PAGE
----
All the best,

    Tina Minkowitz

  • Hi Otto. Thanks for speaking out. We need every voice and comparatively few in our movement speak openly from the perspective of having been in forensic psychiatry.

    You are in Canada, which has ratified the Convention on the Rights of Persons with Disabilities. It sounds like you may already be aware of international human rights, but I can put you in touch with survivors who are working on reporting about forced psychiatry of all kinds, as a human rights violation under this treaty. I will try to email you through this site.

    The UN expert committee (Committee on the Rights of Persons with Disabilities) which monitors this treaty has said a number of times that forensic psychiatric commitment and forced treatment in the prison/jail setting is a violation of CRPD, the same as other psychiatric commitment and forced treatment. They have mentioned restorative justice, so long as it does not involve coerced mental health treatment as a supposed diversion, as an alternative to prison to be pursued.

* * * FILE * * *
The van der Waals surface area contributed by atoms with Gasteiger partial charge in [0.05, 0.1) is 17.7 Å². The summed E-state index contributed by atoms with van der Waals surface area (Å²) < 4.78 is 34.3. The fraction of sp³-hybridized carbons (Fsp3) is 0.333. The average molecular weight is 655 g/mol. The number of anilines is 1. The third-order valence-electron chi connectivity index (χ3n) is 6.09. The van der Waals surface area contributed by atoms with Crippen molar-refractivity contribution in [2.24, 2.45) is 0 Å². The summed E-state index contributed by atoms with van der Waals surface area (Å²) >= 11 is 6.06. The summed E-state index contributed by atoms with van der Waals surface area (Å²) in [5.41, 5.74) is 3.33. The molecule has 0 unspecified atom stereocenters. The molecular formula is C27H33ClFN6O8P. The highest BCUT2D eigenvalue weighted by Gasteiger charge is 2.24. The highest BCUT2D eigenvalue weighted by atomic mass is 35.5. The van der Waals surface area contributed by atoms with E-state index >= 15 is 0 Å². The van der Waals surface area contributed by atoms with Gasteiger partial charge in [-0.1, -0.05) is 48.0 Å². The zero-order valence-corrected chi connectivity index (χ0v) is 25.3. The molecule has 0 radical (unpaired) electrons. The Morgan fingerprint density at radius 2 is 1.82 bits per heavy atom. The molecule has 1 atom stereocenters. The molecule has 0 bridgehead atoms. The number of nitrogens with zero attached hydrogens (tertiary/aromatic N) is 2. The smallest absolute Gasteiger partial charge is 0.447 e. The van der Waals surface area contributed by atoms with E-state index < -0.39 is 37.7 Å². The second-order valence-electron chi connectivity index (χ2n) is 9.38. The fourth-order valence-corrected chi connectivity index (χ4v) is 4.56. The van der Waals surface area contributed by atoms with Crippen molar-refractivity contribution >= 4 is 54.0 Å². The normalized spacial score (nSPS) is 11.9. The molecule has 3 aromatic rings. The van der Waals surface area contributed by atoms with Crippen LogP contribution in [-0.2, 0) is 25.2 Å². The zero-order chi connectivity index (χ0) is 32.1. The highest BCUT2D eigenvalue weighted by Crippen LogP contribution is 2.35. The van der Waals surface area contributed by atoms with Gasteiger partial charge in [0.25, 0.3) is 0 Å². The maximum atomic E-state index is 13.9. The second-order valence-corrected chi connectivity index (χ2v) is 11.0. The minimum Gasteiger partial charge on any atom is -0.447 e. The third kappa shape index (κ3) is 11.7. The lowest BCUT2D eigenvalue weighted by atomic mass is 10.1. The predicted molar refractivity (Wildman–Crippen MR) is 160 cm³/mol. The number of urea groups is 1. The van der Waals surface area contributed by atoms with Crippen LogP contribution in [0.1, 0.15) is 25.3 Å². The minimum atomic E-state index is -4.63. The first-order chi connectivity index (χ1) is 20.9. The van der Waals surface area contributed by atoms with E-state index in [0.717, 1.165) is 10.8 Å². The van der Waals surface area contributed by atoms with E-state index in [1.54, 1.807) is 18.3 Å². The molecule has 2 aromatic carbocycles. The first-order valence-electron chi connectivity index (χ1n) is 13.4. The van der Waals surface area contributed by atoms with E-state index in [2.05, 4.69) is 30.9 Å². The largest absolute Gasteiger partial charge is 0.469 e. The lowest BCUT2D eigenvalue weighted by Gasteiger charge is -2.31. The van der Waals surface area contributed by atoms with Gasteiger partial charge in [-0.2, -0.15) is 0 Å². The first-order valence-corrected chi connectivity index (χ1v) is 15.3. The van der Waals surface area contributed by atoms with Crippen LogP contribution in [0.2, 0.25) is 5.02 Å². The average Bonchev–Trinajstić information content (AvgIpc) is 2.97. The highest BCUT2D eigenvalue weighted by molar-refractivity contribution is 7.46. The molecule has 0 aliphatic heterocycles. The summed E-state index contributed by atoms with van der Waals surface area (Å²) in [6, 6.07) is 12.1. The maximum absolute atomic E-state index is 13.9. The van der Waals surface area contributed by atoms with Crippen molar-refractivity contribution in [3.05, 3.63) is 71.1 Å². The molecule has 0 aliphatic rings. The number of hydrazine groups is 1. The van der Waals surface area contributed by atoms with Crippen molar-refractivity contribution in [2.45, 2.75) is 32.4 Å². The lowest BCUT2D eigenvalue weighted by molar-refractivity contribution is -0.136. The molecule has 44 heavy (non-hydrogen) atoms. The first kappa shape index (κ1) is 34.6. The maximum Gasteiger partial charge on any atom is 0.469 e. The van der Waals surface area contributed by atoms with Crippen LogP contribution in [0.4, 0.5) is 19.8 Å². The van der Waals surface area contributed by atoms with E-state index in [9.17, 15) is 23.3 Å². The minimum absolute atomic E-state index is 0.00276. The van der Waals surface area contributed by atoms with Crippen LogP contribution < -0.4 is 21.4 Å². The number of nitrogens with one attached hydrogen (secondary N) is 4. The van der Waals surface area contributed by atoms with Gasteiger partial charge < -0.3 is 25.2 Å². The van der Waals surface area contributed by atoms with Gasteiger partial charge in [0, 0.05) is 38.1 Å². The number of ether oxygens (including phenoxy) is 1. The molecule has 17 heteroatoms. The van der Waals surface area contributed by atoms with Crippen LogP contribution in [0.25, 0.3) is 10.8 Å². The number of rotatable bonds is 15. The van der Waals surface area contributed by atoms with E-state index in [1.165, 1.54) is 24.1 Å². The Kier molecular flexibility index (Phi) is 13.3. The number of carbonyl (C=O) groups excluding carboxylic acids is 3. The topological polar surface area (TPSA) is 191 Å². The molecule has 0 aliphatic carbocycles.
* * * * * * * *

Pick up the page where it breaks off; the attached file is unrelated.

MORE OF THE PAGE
The CHRUSP website has links to UN materials and some of my writings and those of others, if you are interested to look into the international human rights aspect further. http://www.chrusp.org/home/resources

    All the best,

    Tina

  • Please see this very powerful group of presentations by Hege Orefellen (WNUSP), Liv Skree (WSO), Reshma Valliappan (WNUSP and The Red Door), Guri Gabrielsen (Head of Dept, Norwegian Equality and Non-Discrimination Ombud), and Mette Ellingsdalen (WSO). These are the presentations from a WNUSP side event on CRPD Article 6 – Violence Against Women and Girls with Disabilities: Intersectional and Double Violence in Medical and Institutional Settings, 19 August 2015.

    http://www.treatybodywebcast.org/crpd-14-public-side-event-on-violence-against-women-and-girls-with-disabilities-intersectional-and-double-violence-in-medical-and-institutional-settings-world-network-of-users-survivors/